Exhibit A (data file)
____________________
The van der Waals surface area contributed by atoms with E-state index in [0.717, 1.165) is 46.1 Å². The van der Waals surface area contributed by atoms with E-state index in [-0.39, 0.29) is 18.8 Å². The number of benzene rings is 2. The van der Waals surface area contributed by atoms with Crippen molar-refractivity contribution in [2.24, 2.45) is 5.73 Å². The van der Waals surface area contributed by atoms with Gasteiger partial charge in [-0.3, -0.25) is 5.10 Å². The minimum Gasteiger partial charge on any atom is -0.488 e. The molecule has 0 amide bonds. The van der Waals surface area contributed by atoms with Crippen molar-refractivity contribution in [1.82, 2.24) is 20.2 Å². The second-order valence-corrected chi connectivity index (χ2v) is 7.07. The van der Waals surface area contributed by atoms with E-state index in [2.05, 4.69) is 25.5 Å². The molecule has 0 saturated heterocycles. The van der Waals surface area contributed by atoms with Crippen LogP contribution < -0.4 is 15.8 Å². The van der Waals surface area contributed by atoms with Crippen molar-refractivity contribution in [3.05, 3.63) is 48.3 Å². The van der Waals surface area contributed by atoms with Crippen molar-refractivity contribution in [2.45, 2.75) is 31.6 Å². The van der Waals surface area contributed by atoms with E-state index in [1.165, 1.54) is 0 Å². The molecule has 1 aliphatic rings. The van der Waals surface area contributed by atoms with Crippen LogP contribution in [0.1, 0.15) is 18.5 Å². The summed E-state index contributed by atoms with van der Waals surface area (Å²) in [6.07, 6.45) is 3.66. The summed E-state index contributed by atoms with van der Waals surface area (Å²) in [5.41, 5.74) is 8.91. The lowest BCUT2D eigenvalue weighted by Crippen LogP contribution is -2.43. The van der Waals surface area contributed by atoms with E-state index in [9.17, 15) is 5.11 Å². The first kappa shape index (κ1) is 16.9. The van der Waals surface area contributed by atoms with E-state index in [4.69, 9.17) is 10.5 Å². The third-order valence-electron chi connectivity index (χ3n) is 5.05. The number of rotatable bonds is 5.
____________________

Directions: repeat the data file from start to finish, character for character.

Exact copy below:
The van der Waals surface area contributed by atoms with E-state index in [0.717, 1.165) is 46.1 Å². The van der Waals surface area contributed by atoms with E-state index in [-0.39, 0.29) is 18.8 Å². The number of benzene rings is 2. The van der Waals surface area contributed by atoms with Crippen molar-refractivity contribution in [2.24, 2.45) is 5.73 Å². The van der Waals surface area contributed by atoms with Gasteiger partial charge in [-0.3, -0.25) is 5.10 Å². The minimum Gasteiger partial charge on any atom is -0.488 e. The molecule has 0 amide bonds. The van der Waals surface area contributed by atoms with Crippen molar-refractivity contribution in [1.82, 2.24) is 20.2 Å². The second-order valence-corrected chi connectivity index (χ2v) is 7.07. The van der Waals surface area contributed by atoms with E-state index in [2.05, 4.69) is 25.5 Å². The molecule has 0 saturated heterocycles. The van der Waals surface area contributed by atoms with Crippen LogP contribution < -0.4 is 15.8 Å². The van der Waals surface area contributed by atoms with Crippen molar-refractivity contribution in [3.05, 3.63) is 48.3 Å². The van der Waals surface area contributed by atoms with Crippen molar-refractivity contribution in [2.45, 2.75) is 31.6 Å². The van der Waals surface area contributed by atoms with E-state index in [1.165, 1.54) is 0 Å². The molecule has 1 aliphatic rings. The van der Waals surface area contributed by atoms with Crippen LogP contribution in [0.1, 0.15) is 18.5 Å². The summed E-state index contributed by atoms with van der Waals surface area (Å²) in [6.07, 6.45) is 3.66. The summed E-state index contributed by atoms with van der Waals surface area (Å²) in [5.41, 5.74) is 8.91. The lowest BCUT2D eigenvalue weighted by Crippen LogP contribution is -2.43. The van der Waals surface area contributed by atoms with E-state index in [9.17, 15) is 5.11 Å². The first kappa shape index (κ1) is 16.9. The van der Waals surface area contributed by atoms with E-state index in [4.69, 9.17) is 10.5 Å². The third-order valence-electron chi connectivity index (χ3n) is 5.05. The number of rotatable bonds is 5.